There’s a sense of history, research and travel in every Valaya campaign rooted in embroidery techniques and a maximalist vibe. Do you feel pressured to convey your message to the digital audience who is used to eye-catching 30-second reels?

Research is my lifeline and that’s the part which is really exciting. When you travel, physically or digitally, you come across such beautiful surprises which can be interpreted into a new modern language and that’s something I do consistently. Yes, we are maximalist, but India is maximalist at heart if you look at our festivals, our complex foods. Look at our architecture, people carving away at stone to create these beautiful temples. How do we use this treasure-trove of inspiration and make it relevant? That’s where our heart is and that’s something we look forward to doing.

Many of your contemporaries have forged corporate alliances to bring out easy-on-the-pocket labels. Do you see yourself taking that route as well?

There’s never been a better time for Indian fashion and I am glad these associations are happening. A creative person trying to grow the business is always a bad idea. When a corporate entity comes in, things change as they look at the business side of it while the designer focuses on the creative part so it’s a win-win formula for both. Look at Louis Vuitton — the giant it has become today. This is the future but we are not looking at it now. Right now we are rediscovering ourselves, building a basic structure, and in the future we will look at associations which are healthy for growth — both creative and financial.

What makes the launch of World of Valaya significant as it comes at the same time when the brand clocks in 30 years?

The World of Valaya is extremely special and more so because an all-new flagship store comes to life after five years. Here we are with a brand new space — I personally get goosebumps every time I go there. It's a true labour of love. It's sheer coincidence that the new flagship is ready to be unveiled as the brand clocks in 30 years. It's a coming together of all things I love — be it couture, my photography, our precious jewellery, also a line of consciously made couture-inspired jewellery, a brand new JJV bridge-to-luxury label, footwear, and the JJ Valaya Museum where we will showcase the highest end of bridal couture. This 1200 sq ft space brings together all of my core elements to create something wonderful and which is close to my heart.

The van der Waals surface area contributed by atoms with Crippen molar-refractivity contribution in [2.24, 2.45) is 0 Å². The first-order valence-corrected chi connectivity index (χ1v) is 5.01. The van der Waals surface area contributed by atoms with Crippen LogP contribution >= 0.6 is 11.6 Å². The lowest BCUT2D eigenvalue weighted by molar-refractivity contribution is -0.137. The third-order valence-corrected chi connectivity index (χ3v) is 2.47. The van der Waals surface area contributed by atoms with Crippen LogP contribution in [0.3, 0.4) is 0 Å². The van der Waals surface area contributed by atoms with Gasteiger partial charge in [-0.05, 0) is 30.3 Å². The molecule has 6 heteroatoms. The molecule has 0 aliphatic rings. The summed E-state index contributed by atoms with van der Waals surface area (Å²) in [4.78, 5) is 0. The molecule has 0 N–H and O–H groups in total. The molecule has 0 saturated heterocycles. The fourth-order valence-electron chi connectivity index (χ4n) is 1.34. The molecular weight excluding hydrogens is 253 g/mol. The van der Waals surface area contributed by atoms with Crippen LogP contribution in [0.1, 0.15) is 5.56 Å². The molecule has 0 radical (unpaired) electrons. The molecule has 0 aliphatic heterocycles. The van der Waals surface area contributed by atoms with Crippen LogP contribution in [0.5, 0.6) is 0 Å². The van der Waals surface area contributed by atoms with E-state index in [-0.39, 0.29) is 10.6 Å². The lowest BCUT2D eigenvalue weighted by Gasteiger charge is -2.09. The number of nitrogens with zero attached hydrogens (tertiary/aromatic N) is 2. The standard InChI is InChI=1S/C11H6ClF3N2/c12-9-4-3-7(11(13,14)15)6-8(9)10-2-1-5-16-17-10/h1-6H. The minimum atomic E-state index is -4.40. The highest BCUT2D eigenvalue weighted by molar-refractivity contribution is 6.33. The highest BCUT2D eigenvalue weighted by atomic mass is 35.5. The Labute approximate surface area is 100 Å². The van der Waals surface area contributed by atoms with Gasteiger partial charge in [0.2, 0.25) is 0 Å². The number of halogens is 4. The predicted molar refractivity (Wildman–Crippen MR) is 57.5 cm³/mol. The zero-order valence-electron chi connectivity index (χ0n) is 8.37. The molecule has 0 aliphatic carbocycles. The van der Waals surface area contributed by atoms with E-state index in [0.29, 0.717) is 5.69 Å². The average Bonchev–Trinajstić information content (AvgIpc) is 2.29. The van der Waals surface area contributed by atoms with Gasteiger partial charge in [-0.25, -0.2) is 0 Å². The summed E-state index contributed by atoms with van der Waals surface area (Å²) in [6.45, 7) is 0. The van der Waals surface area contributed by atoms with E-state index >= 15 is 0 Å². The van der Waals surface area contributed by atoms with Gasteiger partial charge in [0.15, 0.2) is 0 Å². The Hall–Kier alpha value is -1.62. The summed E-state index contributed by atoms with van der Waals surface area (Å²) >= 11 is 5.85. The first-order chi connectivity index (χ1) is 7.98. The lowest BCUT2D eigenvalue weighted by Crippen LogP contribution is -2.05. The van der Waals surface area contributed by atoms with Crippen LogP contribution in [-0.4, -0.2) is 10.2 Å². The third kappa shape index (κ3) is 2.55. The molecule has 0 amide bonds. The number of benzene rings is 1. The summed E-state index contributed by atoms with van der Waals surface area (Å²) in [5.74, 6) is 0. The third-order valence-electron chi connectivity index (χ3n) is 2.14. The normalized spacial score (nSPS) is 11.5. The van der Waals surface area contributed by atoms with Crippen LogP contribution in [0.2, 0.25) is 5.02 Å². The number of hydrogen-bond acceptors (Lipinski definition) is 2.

How’s sustainability imperative to your brand? How do you practise it?

As a couturier we’ve always been sustainable. People wear our heirlooms for years and rewear them. It’s fine quality and not fast fashion. Also, our bridge-to-luxury label JJV along with TENCEL™ LUXE is treading this path. It's friendlier, accessible and a contemporary interpretation of our sustainable ethos.

How do you inculcate the values of inclusivity in your canvas?

Inclusivity is not the need of the hour but the law of nature and I don’t think any of us are above nature. As a brand we embrace everything which makes everyone comfortable. We believe as everyone is created by a higher force, we must respect and appreciate that.

Also read: Design is about mindfulness, believes Anita Lal